Is your fear of conflict getting in the way of living a fulfilling life?
What is fear of conflict/conflict anxiety?
A conflict is a situation in which there is an active disagreement between people. This may occur when people express incompatible or opposing opinions or principles, or as a result of having to make a decision about something.
When someone has conflict anxiety their fear of and reaction to conflict is elevated. They may see conflict as being innately ‘bad’ and imagine that getting involved in a conflict would mean getting into arguments, opposition, resistance or even fighting. They may also associate conflict with negative emotions such as anger, resentment, upset and disappointment. People often assume they know what the other person is going to say, so in order to avoid this, they are more likely to postpone having any conversation which they think might lead to conflict.
What are the symptoms and consequences for people?
If you fear conflict you may feel worried about saying something that others won’t agree with or fear acting in a way that you think will annoy people.
Here are some signs that you have a fear of conflict:
There’s something on your mind and it feels like there’s never a good time to bring it up.
You feel resentful towards others
You are scared of others’ disapproval
You feel disconnected from people
You find yourself withdrawing from others
You feel like you’ve been wronged
You feel anxious when you think about addressing a particular issue with someone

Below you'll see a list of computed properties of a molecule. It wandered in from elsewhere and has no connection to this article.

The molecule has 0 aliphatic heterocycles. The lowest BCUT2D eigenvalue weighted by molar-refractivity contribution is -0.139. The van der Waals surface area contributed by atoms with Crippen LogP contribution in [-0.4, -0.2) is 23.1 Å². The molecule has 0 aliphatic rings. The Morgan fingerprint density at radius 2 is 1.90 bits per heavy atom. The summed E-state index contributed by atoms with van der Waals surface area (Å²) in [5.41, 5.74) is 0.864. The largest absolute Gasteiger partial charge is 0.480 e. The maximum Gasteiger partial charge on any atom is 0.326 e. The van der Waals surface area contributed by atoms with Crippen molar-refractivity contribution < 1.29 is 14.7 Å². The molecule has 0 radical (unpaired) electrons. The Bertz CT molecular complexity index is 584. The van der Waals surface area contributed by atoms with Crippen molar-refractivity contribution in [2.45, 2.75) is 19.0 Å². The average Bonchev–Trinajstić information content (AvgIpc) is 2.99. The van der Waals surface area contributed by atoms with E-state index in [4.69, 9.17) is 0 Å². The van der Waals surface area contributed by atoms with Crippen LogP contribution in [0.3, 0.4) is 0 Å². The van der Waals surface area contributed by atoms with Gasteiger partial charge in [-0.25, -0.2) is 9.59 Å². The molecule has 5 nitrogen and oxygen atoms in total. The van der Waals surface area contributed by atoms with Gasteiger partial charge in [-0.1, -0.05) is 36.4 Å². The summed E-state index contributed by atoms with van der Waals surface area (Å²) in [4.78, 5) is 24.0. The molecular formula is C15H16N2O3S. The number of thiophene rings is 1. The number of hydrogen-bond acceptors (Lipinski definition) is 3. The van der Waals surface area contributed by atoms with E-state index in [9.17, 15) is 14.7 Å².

You are concerned about being judged and rejected by others
You are worried you might “get in trouble” with someone
You find yourself apologizing, agreeing and accommodating rather than expressing your true thoughts and feelings
So, what is it that makes conflicts so distressing? They're often complicated, unpredictable and they stir up difficult feelings. They may reawaken past fears and anxieties. You may also experience unpleasant physical sensations such as: racing heart, trembling and sweating.
Avoiding conflict actually makes things more difficult for you in the long run. It may affect the quality of your relationships both personally and professionally. Here are several ways that avoiding conflict can lead to more conflict in relationships:
You hide your true feelings
You store pent-up frustration
You neglect your own needs and don’t get them met
What are the underlying causes of conflict anxiety?
There are a variety of reasons why people avoid conflict. It may partly be a feeling that you don’t know what to say, or that you are trying to avoid offending or hurting others. You may not feel confident in expressing yourself or challenging others.
Another reason why people avoid conflict is to reduce the emotional impact of actually expressing their needs. However, it often takes more energy to avoid conflict than to articulate what it is that you want.
Childhood experiences also shape us, and there are particular factors which contribute to developing a fear of conflict:
Experience of overly strict or harsh parenting styles